Dean and Sam are sitting in a grave, out of breath. Dean says, “There’s got to be an easier way to dig graves.” The scene switches to Bobby using a backhoe to dig the grave.
Rufus wants to know why Bobby was sleeping in his car earlier. Bobby has been burning the midnight oil looking for a way to stop the Apocalypse. Bobby’s concerned that “his boys” are caught up in the middle of it. Rufus reminds Bobby that even if they manage to stop the Apocalypse that it’s possible that not everyone will survive, “Sacrifice, greater good, all that jazz.” Rufus tells Bobby, “Oldest rule in hunting, Bobby. You can’t save everyone.” Let’s hope Supernatural isn’t preparing us for a major loss.
Sam and Dean find that Bobby and Rufus have already burned both the bodies, leaving them to realize they are hunting something besides a ghost. Back at the house, mom Naoki has returned home and is grabbed by whatever creature is in the house.
At the hospital Sam and Dean meet Dr. Richards, a retired doctor who worked on the previous cases of unexplained coma and handprint. In a past scene Dr. Richards tells Bobby and Rufus that the patients’ vitals are failing and they may not survive. In the present, Dr. Richards tells Sam and Dean that the previous patients suddenly woke up the next day.
Sam and Dean go to talk to Mary Henderson, the mother who went into a coma previously. Over tea she tells them that when she woke up, “One of the FBI agents told me to never touch the wallpaper in the sitting room.” When she was in the coma she experienced what she thought was a dream. She was in the house, but it wasn’t quite like the house, it was dark and everything looked faded. She saw her husband dead, and spirits. The Hendersons eventually abandoned their home: “Anything to get away from that damn house.”
Sam and Dean go back to the house to look around. Sam touches the wallpaper! Didn’t he hear the warning about not touching the wallpaper? There’s a Celtic symbol painted behind the wallpaper. The new homeowner broke the seal when she started tearing down the wallpaper. Dean asks, “What the hell are we hunting?”
We get a research montage to the tune of Willie Nelson’s “Night Life” when Sam and Dean, as well as Rufus and Bobby, hit the lore. Bobby and Sam each identify the creature they’re hunting as a Soul Eater: “An undead creature that feeds on souls, hence the name. They exist in a place between our world and another. Soul Eater moves into a house, and once it does it makes what the lore calls a nest.” The nest exists in a place outside of time and space, but the Soul Eater can pull its victims into the nest. The bodies of the victims wither and die, but the Soul Eater keeps the souls in the nest in order to continue feeding during lean times.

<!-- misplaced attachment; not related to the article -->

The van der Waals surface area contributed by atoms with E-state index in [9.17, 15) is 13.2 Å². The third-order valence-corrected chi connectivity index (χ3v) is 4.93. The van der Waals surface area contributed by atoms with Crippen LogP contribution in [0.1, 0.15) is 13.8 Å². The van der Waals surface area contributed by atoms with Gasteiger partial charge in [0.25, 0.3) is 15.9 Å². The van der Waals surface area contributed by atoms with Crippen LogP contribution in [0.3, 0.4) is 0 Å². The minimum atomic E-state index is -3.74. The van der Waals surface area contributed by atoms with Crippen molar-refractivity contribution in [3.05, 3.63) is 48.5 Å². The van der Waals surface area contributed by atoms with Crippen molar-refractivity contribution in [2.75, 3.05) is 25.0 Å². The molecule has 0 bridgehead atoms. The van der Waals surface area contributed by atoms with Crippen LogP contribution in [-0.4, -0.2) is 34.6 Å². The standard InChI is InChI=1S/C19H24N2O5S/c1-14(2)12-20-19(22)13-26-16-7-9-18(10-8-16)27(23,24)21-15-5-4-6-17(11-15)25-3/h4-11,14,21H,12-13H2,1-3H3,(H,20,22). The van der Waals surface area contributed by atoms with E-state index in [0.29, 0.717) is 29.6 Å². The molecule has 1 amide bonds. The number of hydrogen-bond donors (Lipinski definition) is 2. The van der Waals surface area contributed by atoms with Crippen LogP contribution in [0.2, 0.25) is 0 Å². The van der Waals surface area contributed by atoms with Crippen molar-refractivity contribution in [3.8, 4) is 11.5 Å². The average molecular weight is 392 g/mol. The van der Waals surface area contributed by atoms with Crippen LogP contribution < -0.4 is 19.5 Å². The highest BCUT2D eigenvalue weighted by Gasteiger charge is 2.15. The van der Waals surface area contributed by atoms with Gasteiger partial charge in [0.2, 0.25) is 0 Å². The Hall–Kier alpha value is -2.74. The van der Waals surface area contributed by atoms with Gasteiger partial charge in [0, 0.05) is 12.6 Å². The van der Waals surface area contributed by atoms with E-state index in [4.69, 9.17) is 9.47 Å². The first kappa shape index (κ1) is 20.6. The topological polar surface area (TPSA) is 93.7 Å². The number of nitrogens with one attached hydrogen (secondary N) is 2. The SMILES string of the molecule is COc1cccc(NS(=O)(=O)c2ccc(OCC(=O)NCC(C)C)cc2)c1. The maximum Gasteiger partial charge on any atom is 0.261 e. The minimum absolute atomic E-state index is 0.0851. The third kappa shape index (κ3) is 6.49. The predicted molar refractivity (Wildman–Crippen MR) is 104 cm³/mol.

According to the lore, Soul Eaters can’t be killed, but Bobby may know how to trap one. Bobby tells Rufus that another Hunter, Harvey, called him for help on a case like this one. In the present, Dean reads the vivid description from Bobby’s journal about the Tennessee case: “He goes into the house, buckshot, guns blazing—” Then we switch to Rufus telling Bobby, “No, no, no, no, no! Do not tell me how you tell it. Tell me how it really happened.” Bobby tells Rufus that you could feel the badness as soon as you walked into the house. He found Harvey on the floor and heard footsteps. Bobby had an old Celtic sigil that he used to trap the creature. Once he finished painting the sigil the house went back to normal. Bobby tells Rufus that Harvey never did wake up. Rufus replies, “Oldest rule, Bobby. Oldest rule.”
When Naoki redecorated she broke the seal, allowing the Soul Eater to escape. They aren’t sure how the Hendersons got out of the nest once the Soul Eater was trapped. Sam decides to do some research in their Men of Letters database.
Sam: “You know, it’s too bad that Bobby and Rufus aren’t around to see all this stuff. They’d have been great Men of Letters.”
Dean: “Yeah—grumpy old Men of Letters, but yeah.”
It turns out that the Men of Letters found a way to kill a Soul Eater. It’s a sigil that must be painted on the house, as well as inside the nest of the Soul Eater. Dean quickly calls, “Not it.” But dibs isn’t good enough for Sam, who insists they Rock, Paper, Scissors for it. Perhaps Dean thought his luck (or is it skill?) had turned after winning Rock, Paper, Scissors for the first time in “Love Hurts” (S11E13), but as usual Sam wins. Dean mutters, “We are never settling anything with that stupid game again, ever.” They come up with a plan for Sam to paint the symbol on a wall of the house, while Dean paints it on the other side of the wall from inside the nest.
Showdown with a Soul Eater
Rufus begins to paint the Celtic symbol on a wall. Bobby warns that things are going to get bad. They hear footsteps. Bobby heads upstairs. In the present, Dean can hear the footsteps too, and says, “Come and get me, you son of a bitch.” We switch back to Bobby, who says, “Stay away from me, you son of a bitch.” They’re both pulled into the nest.
In the nest, Dean sees Sam dead on the floor, but realizing it’s not real he closes his eyes and the image is gone. Bobby sees Sam and Dean dead and gets visibly upset. He closes his eyes and their image disappears. Young Will Henderson shows up. Bobby asks if he’s seen anyone strange. Will asks, “You mean the sad people?” Bobby can’t see the sick looking people, but assures Will that his friend is going to help them get out of there. Strange to hear Bobby refer to Rufus as his friend.